Mila Kunis: 'Extract' star reinventing herself after 'That '70s Show'
Mila Kunis (Miramax)
But she's never played "the bad girl."
"You get to lose all your inhibitions and get away with things you'd never get away with in real life when you play 'the bad girl,'." she says with a giggle.
She's talking about her role in the new Mike Judge comedy Extract, which opens Friday. Her character, Cindy, is a thief who doesn't set events in motion but amplifies them in this farce about a hapless flavor extract bottler (Jason Bateman) trying to extract himself from predicaments caused by his idiot employees, friend, wife and neighbor.
"Cindy is a kleptomaniac and a pathological liar, but I hope that deep down, she knows better," Kunis says. Kunis has been in the pop-culture spotlight so long that it's shocking to remember that the word "girl" can still apply. She turned 26 in August. It helps to remember this bit of Mila lore: She was cast on That '70s Show when she was just a babe of 14, and grew up and learned to act on the series. But the Ukrainian-born brunette didn't really blossom until Judd Apatow Inc. cast her as Rachel, the too sympathetic, too sexy shoulder for Jason Segel to cry on when he was Forgetting Sarah Marshall.
"Who could have predicted that she would throw off the entire premise of the movie?" Maxim magazine wondered. "Mila's combination of exotic beauty and girl-next-door charm would make any sane man forget his ex in three seconds flat."
Kunis has cachet that transcends her exotic looks. As if scoring in an Apatow hit, doing voices on TV's Family Guy and taking on a role in a Mike Judge comedy weren't enough to make a fanboy's dream, there's her passion for the online game World of Warcraft.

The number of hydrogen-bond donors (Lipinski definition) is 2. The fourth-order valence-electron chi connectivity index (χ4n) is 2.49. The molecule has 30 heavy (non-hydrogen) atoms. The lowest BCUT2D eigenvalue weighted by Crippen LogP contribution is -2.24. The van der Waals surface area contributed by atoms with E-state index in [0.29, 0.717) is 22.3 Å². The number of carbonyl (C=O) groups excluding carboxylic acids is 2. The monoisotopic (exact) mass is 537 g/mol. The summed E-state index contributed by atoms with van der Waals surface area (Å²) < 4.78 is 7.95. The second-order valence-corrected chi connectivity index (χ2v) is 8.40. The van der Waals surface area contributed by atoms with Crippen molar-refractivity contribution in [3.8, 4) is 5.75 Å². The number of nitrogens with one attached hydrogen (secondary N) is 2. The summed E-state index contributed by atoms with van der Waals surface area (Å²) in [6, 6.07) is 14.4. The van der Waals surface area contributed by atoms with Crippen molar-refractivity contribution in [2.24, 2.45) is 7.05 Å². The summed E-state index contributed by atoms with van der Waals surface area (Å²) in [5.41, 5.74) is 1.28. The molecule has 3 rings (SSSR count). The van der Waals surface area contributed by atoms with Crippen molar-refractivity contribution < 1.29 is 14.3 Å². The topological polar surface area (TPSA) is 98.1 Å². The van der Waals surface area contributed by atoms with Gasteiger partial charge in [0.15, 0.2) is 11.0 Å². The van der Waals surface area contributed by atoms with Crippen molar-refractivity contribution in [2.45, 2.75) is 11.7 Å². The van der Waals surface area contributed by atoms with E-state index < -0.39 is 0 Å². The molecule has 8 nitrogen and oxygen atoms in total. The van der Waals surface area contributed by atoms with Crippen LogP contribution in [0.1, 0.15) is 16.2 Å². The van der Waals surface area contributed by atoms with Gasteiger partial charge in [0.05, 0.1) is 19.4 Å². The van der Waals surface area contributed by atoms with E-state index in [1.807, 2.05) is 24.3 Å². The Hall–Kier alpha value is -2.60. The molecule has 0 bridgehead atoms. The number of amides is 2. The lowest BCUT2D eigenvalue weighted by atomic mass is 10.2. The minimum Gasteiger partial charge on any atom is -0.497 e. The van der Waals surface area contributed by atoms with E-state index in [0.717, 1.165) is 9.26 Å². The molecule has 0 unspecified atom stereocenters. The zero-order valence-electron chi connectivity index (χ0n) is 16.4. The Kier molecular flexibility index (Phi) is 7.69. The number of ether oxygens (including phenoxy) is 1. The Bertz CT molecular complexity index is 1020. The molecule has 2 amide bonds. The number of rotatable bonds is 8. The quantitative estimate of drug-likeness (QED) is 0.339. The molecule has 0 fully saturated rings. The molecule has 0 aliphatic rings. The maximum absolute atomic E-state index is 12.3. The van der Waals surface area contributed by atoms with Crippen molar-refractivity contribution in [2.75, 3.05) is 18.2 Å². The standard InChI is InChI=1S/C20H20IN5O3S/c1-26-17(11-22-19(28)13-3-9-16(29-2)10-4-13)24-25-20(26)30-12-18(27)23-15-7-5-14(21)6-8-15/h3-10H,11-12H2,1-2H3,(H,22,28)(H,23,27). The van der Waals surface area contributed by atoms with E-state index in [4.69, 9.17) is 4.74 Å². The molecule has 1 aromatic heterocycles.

"A lot of women in this industry play World of Warcraft, IN SECRET. I made the call some while back to talk about it, and ever since then I have not been able to NOT talk about it."
It's not just fanboys and "lad mags" like Maxim that have taken notice. Filmmakers have given her plum roles in two big films in the offing. She's co-starring in a Denzel Washington thriller, The Book of Eli. She is Natalie Portman's foil in the Darren Aronofsky ballet drama Black Swan, and for that, she is suffering for her art.
"Ballet is this full-body workout, and in the movies it is one dance form that you cannot fake. You can't fake the jump, the pirouette, a fouette. You'll look awful. I've been walking and sitting one way for 26 years, and I'm relearning that for this movie. So you start off from scratch and IT HURTS."
She professes to have never worried about being pigeon-holed when That '70s Show ended, condemned to a life of sitcoms or playing bit parts in film comedies. Having started acting at 9, gotten her big break at 14, she has a veteran's perspective on the "Hollywood career."
"You can't play this industry like chess, because you'll lose," she says, with "no ego" about starting over, because "being young, I figured I had time to go out and prove myself all over again."
Roger Moore can be reached at firstname.lastname@example.org or 407-420-5369.